"That is just not good enough. We are better than that. It took us eight years to get to the moon the first time 50 years ago, when we had never done it before, and it shouldn't take us 11 years to get back," the Vice President said.

Pence said that we have have the technology, but "what we need now is urgency."

"Make no mistake about it, we're in a space race today, just as we were in the 1960s," he said. "But it is not just competition against our adversaries, we are also racing against our worst enemy, complacency."

That said, Pence believes NASA is ready to meet the challenge. "Just as the United States was the first nation to reach the moon in the 20th century, so too will we be the first nation to return astronauts to the moon in the 21st century," he said. "At the direction of the President of the United States, it is the stated policy of this administration and the United States of America to return American astronauts to the moon within the next five years."

"The first woman and the next man on the moon will both be American astronauts, launched by American rockets, from American soil," proclaimed Pence.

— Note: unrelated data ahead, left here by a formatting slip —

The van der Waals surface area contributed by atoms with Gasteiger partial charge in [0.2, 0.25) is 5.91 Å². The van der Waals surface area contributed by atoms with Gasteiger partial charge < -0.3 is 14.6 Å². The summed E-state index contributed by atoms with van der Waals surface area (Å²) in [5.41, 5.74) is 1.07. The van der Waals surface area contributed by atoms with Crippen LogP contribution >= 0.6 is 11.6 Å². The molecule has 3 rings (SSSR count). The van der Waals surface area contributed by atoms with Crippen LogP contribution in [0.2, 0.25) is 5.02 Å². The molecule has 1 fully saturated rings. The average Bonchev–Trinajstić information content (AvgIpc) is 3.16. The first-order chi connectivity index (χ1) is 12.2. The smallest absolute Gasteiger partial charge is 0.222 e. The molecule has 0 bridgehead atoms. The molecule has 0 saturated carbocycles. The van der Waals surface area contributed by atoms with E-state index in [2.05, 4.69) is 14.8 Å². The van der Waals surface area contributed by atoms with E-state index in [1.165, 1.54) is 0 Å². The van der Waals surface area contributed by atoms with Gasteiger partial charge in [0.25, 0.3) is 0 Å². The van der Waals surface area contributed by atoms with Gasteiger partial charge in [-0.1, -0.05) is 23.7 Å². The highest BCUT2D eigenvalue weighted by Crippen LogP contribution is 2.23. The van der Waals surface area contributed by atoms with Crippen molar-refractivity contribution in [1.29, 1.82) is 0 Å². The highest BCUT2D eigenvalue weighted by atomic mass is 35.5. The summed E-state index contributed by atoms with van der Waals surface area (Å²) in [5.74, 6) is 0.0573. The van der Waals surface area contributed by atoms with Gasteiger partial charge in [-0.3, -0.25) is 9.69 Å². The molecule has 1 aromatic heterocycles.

To accomplish that goal, said Pence, NASA needs to accelerate the SLS program, but also consider all available options, including "industry, government and the entire American space enterprise." To achieve a landing within five years, Pence added, NASA also needs to set its destination today."

"NASA already knows that the lunar south pole holds great scientific, economic and strategic value, but now it is time to commit to go there," said Pence. "Today, the National Space Council will recommend that when the first astronauts return to the lunar surface that they will take their first steps on the moon's south pole."

NASA Administrator Jim Bridenstine, replying to the Vice President, said that the space agency will do everything in its power to meet that goal and deadline.

"You have given us a charge today, and it is right on time," said Bridenstine. "The challenges that you outlined today, and we've talked about in your office, with SLS and making sure that we can accelerate the agenda, we understand that. We got that loud and clear."